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Somewhere, there is a child
awake at 3 a.m.
listening to the wind.
It feels perceptibly different
from the breezes of home:
less kind, more rough,
and hard, like metal.
He tries to make out
a morsel of sky where
the ceiling and walls
are absent,
across the curled up forms
of his big sister, his father,
his uncle, his school teacher,
and scores upon scores
of others, not quite strangers,
including the parents
who buried their baby girl
the other day and still
haven’t taken down
the empty hammock,
crooked rows of broken souls
on the cold concrete,
not quite asleep,
wary of that metallic wind.

Somewhere, there is a child
not understanding.

He doesn’t have the right words
but he wonders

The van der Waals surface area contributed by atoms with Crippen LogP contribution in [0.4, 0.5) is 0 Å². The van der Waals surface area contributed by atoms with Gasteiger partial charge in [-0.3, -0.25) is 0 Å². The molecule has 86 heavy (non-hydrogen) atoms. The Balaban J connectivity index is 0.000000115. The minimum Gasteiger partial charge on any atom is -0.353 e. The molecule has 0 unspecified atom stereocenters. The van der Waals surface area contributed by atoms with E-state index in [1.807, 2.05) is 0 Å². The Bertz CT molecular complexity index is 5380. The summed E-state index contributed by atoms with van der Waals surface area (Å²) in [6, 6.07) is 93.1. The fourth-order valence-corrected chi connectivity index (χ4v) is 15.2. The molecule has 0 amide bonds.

why they left home,
how home changed to this place,
and what happened to
waking up every morning
to go to school.
He liked school.
He supposes it’s all over
and this is his life now,
grief without grieving,
waiting for nothing.

He cannot form the questions,
but if he did, his elders
would probably be
too tired to lie to him.
They would probably
remind him that
their lives are in danger,
that the men with scary guns
and shoes caked with mud
have taken the village
and are not giving it back.

It’s probably better that
he doesn’t ask,
but there is no way
for him to know that.
All he knows is
he is hungry and scared
and unhappy and cold
and he understands nothing
and he can’t sleep
on account of the mosquitoes
and the metal in the wind.

Image Source (photographer unknown)


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